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Treat Resistant Pet Attention Seeking
Identify Pet Attention Seeking  |  Treat Pet Attention Seeking Behaviors

Attention seeking behaviors are anything the pet does to get the pet parent's attention such as nudging, pawing, leaning, vocalizing, running around in circles - you name it!

Remember this rule of thumb: Anything that gets attention (rewarded) gets repeated (because it gets the pet what is wanted).

Medical Rule-Outs
Have the pet examined by a veterinarian, including laboratory testing to try to determine if there is a physiological component to the insecurity or anxiety.

The diagnosis of attention seeking behavior is based on ruling out other possible causes, then initiating treatment and observing for improvement. If the problem is a weird or unusual behavior, it may be necessary to videotape the pet while all people have actually left the house, since pets continue as long as they sense a person on the premises.

Treat Resistant Pet Attention Seeking Behaviors

Time Outs
It may be necessary to give the pet a "time-out" if the attention seeking behavior does not stop when it's ignored. A time out means that either you leave the room or you put the pet in another room for a short time of social isolation. This is a punishment because you are taking away something the pet wants, in this case the pet does not want to be away from you and your attention.  A time out should be no longer than five minutes for learning to take place.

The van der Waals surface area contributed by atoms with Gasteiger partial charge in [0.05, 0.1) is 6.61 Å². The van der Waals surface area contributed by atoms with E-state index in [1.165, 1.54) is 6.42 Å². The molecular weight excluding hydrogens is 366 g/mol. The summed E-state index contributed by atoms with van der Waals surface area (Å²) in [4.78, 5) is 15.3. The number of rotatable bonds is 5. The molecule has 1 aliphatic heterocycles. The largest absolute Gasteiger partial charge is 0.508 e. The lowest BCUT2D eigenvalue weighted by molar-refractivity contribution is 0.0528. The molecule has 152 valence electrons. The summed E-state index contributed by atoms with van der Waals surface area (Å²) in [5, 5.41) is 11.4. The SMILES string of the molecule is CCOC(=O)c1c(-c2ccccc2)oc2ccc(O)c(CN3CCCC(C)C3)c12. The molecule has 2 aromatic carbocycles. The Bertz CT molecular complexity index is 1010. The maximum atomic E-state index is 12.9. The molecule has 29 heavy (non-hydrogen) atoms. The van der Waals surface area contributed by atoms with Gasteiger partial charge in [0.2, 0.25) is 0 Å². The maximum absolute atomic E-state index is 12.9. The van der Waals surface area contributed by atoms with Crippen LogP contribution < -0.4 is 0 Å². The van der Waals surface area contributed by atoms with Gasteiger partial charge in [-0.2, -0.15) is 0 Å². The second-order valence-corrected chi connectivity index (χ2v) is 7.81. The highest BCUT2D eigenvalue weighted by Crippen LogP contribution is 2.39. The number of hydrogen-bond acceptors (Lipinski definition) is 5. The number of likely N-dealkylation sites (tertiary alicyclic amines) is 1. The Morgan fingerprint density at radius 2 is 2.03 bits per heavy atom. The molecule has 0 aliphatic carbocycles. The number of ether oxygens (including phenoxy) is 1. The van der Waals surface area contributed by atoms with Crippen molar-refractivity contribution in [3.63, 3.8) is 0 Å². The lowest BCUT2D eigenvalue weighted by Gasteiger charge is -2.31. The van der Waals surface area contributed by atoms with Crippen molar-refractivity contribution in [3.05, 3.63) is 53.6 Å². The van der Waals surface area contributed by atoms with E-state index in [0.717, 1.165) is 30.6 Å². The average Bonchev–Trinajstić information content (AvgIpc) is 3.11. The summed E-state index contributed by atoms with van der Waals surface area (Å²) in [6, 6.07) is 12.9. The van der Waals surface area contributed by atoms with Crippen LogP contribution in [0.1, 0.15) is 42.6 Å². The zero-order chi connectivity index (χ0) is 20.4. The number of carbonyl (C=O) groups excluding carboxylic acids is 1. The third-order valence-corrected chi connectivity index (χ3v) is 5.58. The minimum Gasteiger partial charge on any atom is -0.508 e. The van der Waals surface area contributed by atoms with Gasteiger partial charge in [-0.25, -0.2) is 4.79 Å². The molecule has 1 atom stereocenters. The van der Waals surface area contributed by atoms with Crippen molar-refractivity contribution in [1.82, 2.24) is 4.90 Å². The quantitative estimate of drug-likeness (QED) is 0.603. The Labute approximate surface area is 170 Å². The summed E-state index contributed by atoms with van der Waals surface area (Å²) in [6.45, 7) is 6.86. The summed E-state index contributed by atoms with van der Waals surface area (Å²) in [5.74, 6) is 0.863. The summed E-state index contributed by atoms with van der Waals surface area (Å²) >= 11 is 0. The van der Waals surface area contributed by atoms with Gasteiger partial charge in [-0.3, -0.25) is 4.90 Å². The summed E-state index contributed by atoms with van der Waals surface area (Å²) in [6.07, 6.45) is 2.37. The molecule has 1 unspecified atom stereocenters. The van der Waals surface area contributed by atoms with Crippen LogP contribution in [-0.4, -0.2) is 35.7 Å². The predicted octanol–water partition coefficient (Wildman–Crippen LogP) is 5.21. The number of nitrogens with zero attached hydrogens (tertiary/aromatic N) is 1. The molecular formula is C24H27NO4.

After rejoining the pet, try to set up the same circumstances that result in the pet repeating the unwanted attention seeking behavior.  If this behavior occurs, repeat the time-out. The pet will learn much more quickly, if you demonstrate cause and effect a few times in a row or within a short period of time.


Corrections are the last resort because the pet may still prefer a correction to no attention. The best corrections are "environmental" ones. This means the pet does not associate the correction with the pet parent but instead perceives this response came from the environment.


Examples of environmental corrections and interruptions (if the pet does NOT see you associated with them) are sudden noises, objects or water flying through the air. NEVER throw anything at your pet only nearby. 


Very rarely, and only as a last resort with supervision from a veterinary behaviorist or positive methods trainer, you may need to have the consequence product something more unpleasant (NEVER painful) such as using a scent or electric collar.


It is very important that the owner not say anything, or call any attention to themselves during these corrections. The "thing" does the correction, not you.


Remember that your pet will choose negative attention over no attention.  Your attention needs to be carefully applied to your pet's learning.


Medications are reserved for those few cases that do not respond to routine treatment. Before beginning any medication, the pet needs a complete medical exam by a veterinarian including blood work to check internal organ function. A veterinarian needs to administer and monitor medications in cooperation with a veterinary behavior consultant to provide maximum safety and behavior modification results. 

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